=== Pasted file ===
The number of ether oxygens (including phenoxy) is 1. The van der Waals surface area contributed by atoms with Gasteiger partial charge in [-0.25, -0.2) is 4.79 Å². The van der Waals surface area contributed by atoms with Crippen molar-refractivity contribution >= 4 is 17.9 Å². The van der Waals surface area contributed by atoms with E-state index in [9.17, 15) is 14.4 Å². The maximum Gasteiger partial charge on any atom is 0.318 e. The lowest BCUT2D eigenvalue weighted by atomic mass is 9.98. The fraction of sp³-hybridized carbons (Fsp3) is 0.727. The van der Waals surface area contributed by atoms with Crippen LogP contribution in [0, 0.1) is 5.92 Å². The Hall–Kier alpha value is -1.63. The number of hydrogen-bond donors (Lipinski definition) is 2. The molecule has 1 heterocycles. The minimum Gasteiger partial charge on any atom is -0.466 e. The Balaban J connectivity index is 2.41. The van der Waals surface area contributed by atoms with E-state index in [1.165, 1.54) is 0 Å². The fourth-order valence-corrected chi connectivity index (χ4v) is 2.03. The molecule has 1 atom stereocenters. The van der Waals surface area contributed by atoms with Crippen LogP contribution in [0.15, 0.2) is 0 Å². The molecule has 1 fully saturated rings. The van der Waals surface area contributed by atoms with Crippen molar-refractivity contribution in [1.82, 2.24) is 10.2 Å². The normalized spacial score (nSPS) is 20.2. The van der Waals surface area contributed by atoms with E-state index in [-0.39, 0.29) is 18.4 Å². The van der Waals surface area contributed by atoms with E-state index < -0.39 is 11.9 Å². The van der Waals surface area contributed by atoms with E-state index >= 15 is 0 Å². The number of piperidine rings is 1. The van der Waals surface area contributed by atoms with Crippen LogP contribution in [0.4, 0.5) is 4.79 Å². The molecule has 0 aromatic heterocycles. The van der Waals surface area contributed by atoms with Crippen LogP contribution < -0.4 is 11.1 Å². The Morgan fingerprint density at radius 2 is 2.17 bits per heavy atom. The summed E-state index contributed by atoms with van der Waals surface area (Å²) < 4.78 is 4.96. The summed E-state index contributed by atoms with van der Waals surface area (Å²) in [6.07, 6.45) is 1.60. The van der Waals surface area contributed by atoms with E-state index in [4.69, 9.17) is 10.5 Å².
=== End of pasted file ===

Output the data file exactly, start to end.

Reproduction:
The number of ether oxygens (including phenoxy) is 1. The van der Waals surface area contributed by atoms with Gasteiger partial charge in [-0.25, -0.2) is 4.79 Å². The van der Waals surface area contributed by atoms with Crippen molar-refractivity contribution >= 4 is 17.9 Å². The van der Waals surface area contributed by atoms with E-state index in [9.17, 15) is 14.4 Å². The maximum Gasteiger partial charge on any atom is 0.318 e. The lowest BCUT2D eigenvalue weighted by atomic mass is 9.98. The fraction of sp³-hybridized carbons (Fsp3) is 0.727. The van der Waals surface area contributed by atoms with Crippen LogP contribution in [0, 0.1) is 5.92 Å². The Hall–Kier alpha value is -1.63. The number of hydrogen-bond donors (Lipinski definition) is 2. The molecule has 1 heterocycles. The minimum Gasteiger partial charge on any atom is -0.466 e. The Balaban J connectivity index is 2.41. The van der Waals surface area contributed by atoms with E-state index in [1.165, 1.54) is 0 Å². The fourth-order valence-corrected chi connectivity index (χ4v) is 2.03. The molecule has 1 atom stereocenters. The van der Waals surface area contributed by atoms with Crippen LogP contribution in [0.15, 0.2) is 0 Å². The molecule has 1 fully saturated rings. The van der Waals surface area contributed by atoms with Crippen molar-refractivity contribution in [1.82, 2.24) is 10.2 Å². The normalized spacial score (nSPS) is 20.2. The van der Waals surface area contributed by atoms with E-state index in [-0.39, 0.29) is 18.4 Å². The van der Waals surface area contributed by atoms with E-state index < -0.39 is 11.9 Å². The van der Waals surface area contributed by atoms with E-state index >= 15 is 0 Å². The number of piperidine rings is 1. The van der Waals surface area contributed by atoms with Crippen LogP contribution in [0.4, 0.5) is 4.79 Å². The molecule has 0 aromatic heterocycles. The van der Waals surface area contributed by atoms with Crippen LogP contribution < -0.4 is 11.1 Å². The Morgan fingerprint density at radius 2 is 2.17 bits per heavy atom. The summed E-state index contributed by atoms with van der Waals surface area (Å²) < 4.78 is 4.96. The summed E-state index contributed by atoms with van der Waals surface area (Å²) in [6.07, 6.45) is 1.60. The van der Waals surface area contributed by atoms with E-state index in [4.69, 9.17) is 10.5 Å².